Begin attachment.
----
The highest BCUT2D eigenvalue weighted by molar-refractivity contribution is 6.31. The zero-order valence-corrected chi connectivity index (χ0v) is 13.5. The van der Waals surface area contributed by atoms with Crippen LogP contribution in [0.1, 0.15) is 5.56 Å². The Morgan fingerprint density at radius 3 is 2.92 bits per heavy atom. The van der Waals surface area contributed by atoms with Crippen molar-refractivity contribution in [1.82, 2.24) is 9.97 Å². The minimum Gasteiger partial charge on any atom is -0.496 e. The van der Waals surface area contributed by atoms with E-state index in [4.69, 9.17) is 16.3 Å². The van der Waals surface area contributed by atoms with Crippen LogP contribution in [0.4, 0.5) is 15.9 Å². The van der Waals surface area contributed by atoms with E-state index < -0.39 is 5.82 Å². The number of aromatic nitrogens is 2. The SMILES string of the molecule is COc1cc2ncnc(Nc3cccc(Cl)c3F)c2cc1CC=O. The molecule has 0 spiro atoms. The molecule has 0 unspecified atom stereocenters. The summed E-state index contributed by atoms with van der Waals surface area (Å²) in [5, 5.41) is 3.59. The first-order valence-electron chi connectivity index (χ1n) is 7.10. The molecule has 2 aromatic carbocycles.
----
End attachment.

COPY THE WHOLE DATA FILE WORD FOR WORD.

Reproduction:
The highest BCUT2D eigenvalue weighted by molar-refractivity contribution is 6.31. The zero-order valence-corrected chi connectivity index (χ0v) is 13.5. The van der Waals surface area contributed by atoms with Crippen LogP contribution in [0.1, 0.15) is 5.56 Å². The Morgan fingerprint density at radius 3 is 2.92 bits per heavy atom. The van der Waals surface area contributed by atoms with Crippen molar-refractivity contribution in [1.82, 2.24) is 9.97 Å². The minimum Gasteiger partial charge on any atom is -0.496 e. The van der Waals surface area contributed by atoms with E-state index in [4.69, 9.17) is 16.3 Å². The van der Waals surface area contributed by atoms with Crippen LogP contribution in [0.4, 0.5) is 15.9 Å². The van der Waals surface area contributed by atoms with E-state index < -0.39 is 5.82 Å². The number of aromatic nitrogens is 2. The SMILES string of the molecule is COc1cc2ncnc(Nc3cccc(Cl)c3F)c2cc1CC=O. The molecule has 0 spiro atoms. The molecule has 0 unspecified atom stereocenters. The summed E-state index contributed by atoms with van der Waals surface area (Å²) in [5, 5.41) is 3.59. The first-order valence-electron chi connectivity index (χ1n) is 7.10. The molecule has 2 aromatic carbocycles.